“How have you been praying about this?”

praying-614374_960_720A good portion of my seminary coursework has been in the area of spiritual direction. I’ve enjoyed the opportunity to take practicum classes amid more heady intellectual work, and I really enjoy having the chance to talk with people about God and their experience of God. A common question in spiritual direction is, “How have you been praying about this?” Sometimes this is an easy question to answer, but often it isn’t. In fact, I’ve talked to plenty of people who just aren’t that keen on prayer.

When someone tells me they don’t really pray, or that prayer is boring, my first instinct is to ask how they pray. While kneeling at the bedside running through a checklist of thanks and intercessions has a long and venerable history, the truth is that it just doesn’t work for everyone. It’s also possible that a prayer practice that worked well at one point ceases to be helpful at another, or vice versa (this happened to me when I began studying at seminary). If your prayer life feels dry or even nonexistent, you may simply be thirsty for new ways to pray—or, very probably, you are praying already but haven’t recognized or named it as such.

In case this describes you, I’d like to mention a couple of ways of praying you might not have tried—a couple tried-and-true, a couple a bit more off-the-wall. Also, each one of these could be its own post; I’m only giving the tiniest of tastes. If something sounds good, I encourage you to seek more info.

Jesus Prayer
This one goes way back, to about the fifth century. It is based on the idea that by invoking God’s name, we invite God’s presence. The words are simple, with common variations like “Lord Jesus Christ, Son of God, have mercy on me, a sinner” or simply “Lord Jesus Christ, have mercy on me.” It is designed to be used repetitively, sometimes combined with physical practices (e.g. breath). This prayer is a good way to invite the presence of God and to pray actively when we don’t have other words.

Mindfulness/Meditation
Mindfulness is having a moment right now—in fact, it just might get its own post. Simply put, it’s the process of bringing one’s attention to the present moment, emphasizing awareness of thoughts, feelings, bodily sensation, and the surrounding environment. Mindfulness has a strong correlation with well-being and perceived health. Meditation is a common way to develop mindfulness, but not the only way.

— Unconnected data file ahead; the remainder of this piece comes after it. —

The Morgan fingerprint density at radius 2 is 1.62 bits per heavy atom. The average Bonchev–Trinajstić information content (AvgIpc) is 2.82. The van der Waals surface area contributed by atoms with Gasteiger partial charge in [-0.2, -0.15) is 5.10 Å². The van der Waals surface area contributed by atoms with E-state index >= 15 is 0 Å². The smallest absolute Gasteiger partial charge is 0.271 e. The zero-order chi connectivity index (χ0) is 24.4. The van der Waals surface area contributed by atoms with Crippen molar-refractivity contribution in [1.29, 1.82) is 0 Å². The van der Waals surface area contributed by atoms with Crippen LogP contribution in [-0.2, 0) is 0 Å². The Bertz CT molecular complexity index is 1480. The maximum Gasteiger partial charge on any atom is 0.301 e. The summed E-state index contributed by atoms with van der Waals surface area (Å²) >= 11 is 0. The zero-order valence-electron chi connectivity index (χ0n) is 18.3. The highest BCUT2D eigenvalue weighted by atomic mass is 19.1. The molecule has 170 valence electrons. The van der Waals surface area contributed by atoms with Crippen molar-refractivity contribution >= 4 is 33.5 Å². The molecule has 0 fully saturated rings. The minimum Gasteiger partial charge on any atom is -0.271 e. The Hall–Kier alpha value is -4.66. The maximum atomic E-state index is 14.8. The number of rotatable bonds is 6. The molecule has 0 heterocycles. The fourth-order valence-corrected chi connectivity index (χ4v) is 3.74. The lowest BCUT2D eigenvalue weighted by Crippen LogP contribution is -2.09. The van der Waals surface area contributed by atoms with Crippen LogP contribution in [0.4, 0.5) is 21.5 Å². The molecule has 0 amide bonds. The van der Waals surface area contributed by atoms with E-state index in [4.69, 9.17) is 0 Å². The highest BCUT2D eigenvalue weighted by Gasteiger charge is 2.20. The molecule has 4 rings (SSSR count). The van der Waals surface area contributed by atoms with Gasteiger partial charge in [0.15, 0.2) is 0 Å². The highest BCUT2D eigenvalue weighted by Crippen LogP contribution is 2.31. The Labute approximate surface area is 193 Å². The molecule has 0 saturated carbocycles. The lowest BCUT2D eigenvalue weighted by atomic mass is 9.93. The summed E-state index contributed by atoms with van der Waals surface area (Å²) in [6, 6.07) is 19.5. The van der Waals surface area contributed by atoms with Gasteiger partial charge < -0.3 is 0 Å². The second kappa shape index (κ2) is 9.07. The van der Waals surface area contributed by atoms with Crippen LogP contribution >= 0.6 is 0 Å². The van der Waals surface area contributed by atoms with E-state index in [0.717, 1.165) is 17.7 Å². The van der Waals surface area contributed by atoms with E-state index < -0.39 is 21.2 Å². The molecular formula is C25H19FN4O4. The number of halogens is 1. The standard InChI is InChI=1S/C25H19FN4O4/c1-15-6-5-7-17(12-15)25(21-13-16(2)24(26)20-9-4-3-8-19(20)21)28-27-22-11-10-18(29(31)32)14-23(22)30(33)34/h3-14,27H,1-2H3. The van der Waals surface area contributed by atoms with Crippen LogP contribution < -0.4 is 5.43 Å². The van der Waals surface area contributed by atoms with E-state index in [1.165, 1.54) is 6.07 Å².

mandalaMandalas
Mandalas are rooted in Indian religions, and are often used now to refer to any diagram, chart, or patter that represents the cosmos. They’re often used as an aid to meditation, and are very helpful for those of us who are easily distracted. You can create your own mandalas from scratch, but there are also many printable images or coloring books available. Mandalas can represent stability and unity with God and the cosmos—and, according to Jung, can teach us about ourselves.

screen-shot-2016-10-14-at-8-15-05-amWalking/Labyrinths
Moving your body can be a great way to get out and pray, especially if you find you’re too distracted in your usual indoor spaces. You don’t need anything special for this (except maybe comfortable shoes), but if you happen to know of a labyrinth near you, that can be a good way to use an ancient practice to make your walk more intentional and meditative.

Cooking
Really another way of being mindful (sensing a theme here?), but bringing mindfulness to cooking can be a great way of connecting to God—being thankful for the food and for the fellowship it may bring, wondering at the magnificence of creation, or simply enjoying the process of preparing a meal. Brother Lawrence tells us that even the most mundane of tasks—even washing the dishes after cooking!—can bring us closer to God.

Writing
A writing practice can be another way of praying—whatever form it might take. A journal or particular type of journal (e.g. a gratitude journal) can be a way of becoming aware of our thoughts and feelings, and over time can show us how God has been at work in our lives, even if we didn’t notice in the moment. Journaling isn’t the only way to pray through writing, though—working on a spiritual memoir, a poem, or even a piece of creative fiction can be a way of drawing near to God.

__________

How are you praying? What ways of praying bring you close to God? What works for you? Are there any practices that just don’t work for you?

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One thought on ““How have you been praying about this?”

  1. Pingback: The Life-Changing Spirituality of Tidying Up | episcotheque

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